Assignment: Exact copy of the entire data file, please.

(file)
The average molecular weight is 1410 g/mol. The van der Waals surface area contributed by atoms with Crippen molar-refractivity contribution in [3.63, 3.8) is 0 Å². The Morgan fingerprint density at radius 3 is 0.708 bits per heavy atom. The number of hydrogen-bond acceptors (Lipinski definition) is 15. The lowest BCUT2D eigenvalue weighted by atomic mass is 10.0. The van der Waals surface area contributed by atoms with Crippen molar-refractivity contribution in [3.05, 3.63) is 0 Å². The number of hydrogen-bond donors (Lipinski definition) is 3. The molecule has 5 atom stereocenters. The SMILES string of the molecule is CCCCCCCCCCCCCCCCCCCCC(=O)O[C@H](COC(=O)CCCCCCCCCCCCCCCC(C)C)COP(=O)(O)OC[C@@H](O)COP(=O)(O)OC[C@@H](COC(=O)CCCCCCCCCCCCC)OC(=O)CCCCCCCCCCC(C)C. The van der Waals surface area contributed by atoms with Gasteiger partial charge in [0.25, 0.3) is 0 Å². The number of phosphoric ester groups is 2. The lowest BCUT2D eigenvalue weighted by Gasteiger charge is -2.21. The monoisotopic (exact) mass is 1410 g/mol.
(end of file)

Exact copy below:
The average molecular weight is 1410 g/mol. The van der Waals surface area contributed by atoms with Crippen molar-refractivity contribution in [3.63, 3.8) is 0 Å². The Morgan fingerprint density at radius 3 is 0.708 bits per heavy atom. The number of hydrogen-bond acceptors (Lipinski definition) is 15. The lowest BCUT2D eigenvalue weighted by atomic mass is 10.0. The van der Waals surface area contributed by atoms with Crippen molar-refractivity contribution in [3.05, 3.63) is 0 Å². The number of hydrogen-bond donors (Lipinski definition) is 3. The molecule has 5 atom stereocenters. The SMILES string of the molecule is CCCCCCCCCCCCCCCCCCCCC(=O)O[C@H](COC(=O)CCCCCCCCCCCCCCCC(C)C)COP(=O)(O)OC[C@@H](O)COP(=O)(O)OC[C@@H](COC(=O)CCCCCCCCCCCCC)OC(=O)CCCCCCCCCCC(C)C. The van der Waals surface area contributed by atoms with Gasteiger partial charge in [0.25, 0.3) is 0 Å². The number of phosphoric ester groups is 2. The lowest BCUT2D eigenvalue weighted by Gasteiger charge is -2.21. The monoisotopic (exact) mass is 1410 g/mol.